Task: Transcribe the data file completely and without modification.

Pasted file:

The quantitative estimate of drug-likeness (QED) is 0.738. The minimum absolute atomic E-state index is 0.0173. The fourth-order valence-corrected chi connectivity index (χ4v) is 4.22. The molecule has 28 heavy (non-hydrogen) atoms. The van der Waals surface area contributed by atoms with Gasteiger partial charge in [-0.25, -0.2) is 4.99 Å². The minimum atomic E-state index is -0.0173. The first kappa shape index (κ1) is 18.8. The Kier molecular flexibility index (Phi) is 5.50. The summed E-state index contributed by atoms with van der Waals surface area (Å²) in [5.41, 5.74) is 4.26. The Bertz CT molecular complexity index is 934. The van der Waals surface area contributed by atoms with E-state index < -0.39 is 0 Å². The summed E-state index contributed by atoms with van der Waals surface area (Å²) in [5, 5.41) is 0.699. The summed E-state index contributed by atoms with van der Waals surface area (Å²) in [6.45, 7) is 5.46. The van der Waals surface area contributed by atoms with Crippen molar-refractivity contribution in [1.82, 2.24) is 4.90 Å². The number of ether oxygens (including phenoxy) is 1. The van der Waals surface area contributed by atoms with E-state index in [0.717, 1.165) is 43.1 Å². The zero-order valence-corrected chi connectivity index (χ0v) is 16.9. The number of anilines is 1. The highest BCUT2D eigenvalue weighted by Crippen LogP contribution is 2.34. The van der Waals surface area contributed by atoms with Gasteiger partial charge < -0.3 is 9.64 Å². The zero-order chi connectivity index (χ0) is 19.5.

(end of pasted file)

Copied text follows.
The quantitative estimate of drug-likeness (QED) is 0.738. The minimum absolute atomic E-state index is 0.0173. The fourth-order valence-corrected chi connectivity index (χ4v) is 4.22. The molecule has 28 heavy (non-hydrogen) atoms. The van der Waals surface area contributed by atoms with Gasteiger partial charge in [-0.25, -0.2) is 4.99 Å². The minimum atomic E-state index is -0.0173. The first kappa shape index (κ1) is 18.8. The Kier molecular flexibility index (Phi) is 5.50. The summed E-state index contributed by atoms with van der Waals surface area (Å²) in [5.41, 5.74) is 4.26. The Bertz CT molecular complexity index is 934. The van der Waals surface area contributed by atoms with E-state index < -0.39 is 0 Å². The summed E-state index contributed by atoms with van der Waals surface area (Å²) in [5, 5.41) is 0.699. The summed E-state index contributed by atoms with van der Waals surface area (Å²) in [6.45, 7) is 5.46. The van der Waals surface area contributed by atoms with Crippen molar-refractivity contribution in [1.82, 2.24) is 4.90 Å². The number of ether oxygens (including phenoxy) is 1. The van der Waals surface area contributed by atoms with E-state index in [0.717, 1.165) is 43.1 Å². The zero-order valence-corrected chi connectivity index (χ0v) is 16.9. The number of anilines is 1. The highest BCUT2D eigenvalue weighted by Crippen LogP contribution is 2.34. The van der Waals surface area contributed by atoms with Gasteiger partial charge < -0.3 is 9.64 Å². The zero-order chi connectivity index (χ0) is 19.5.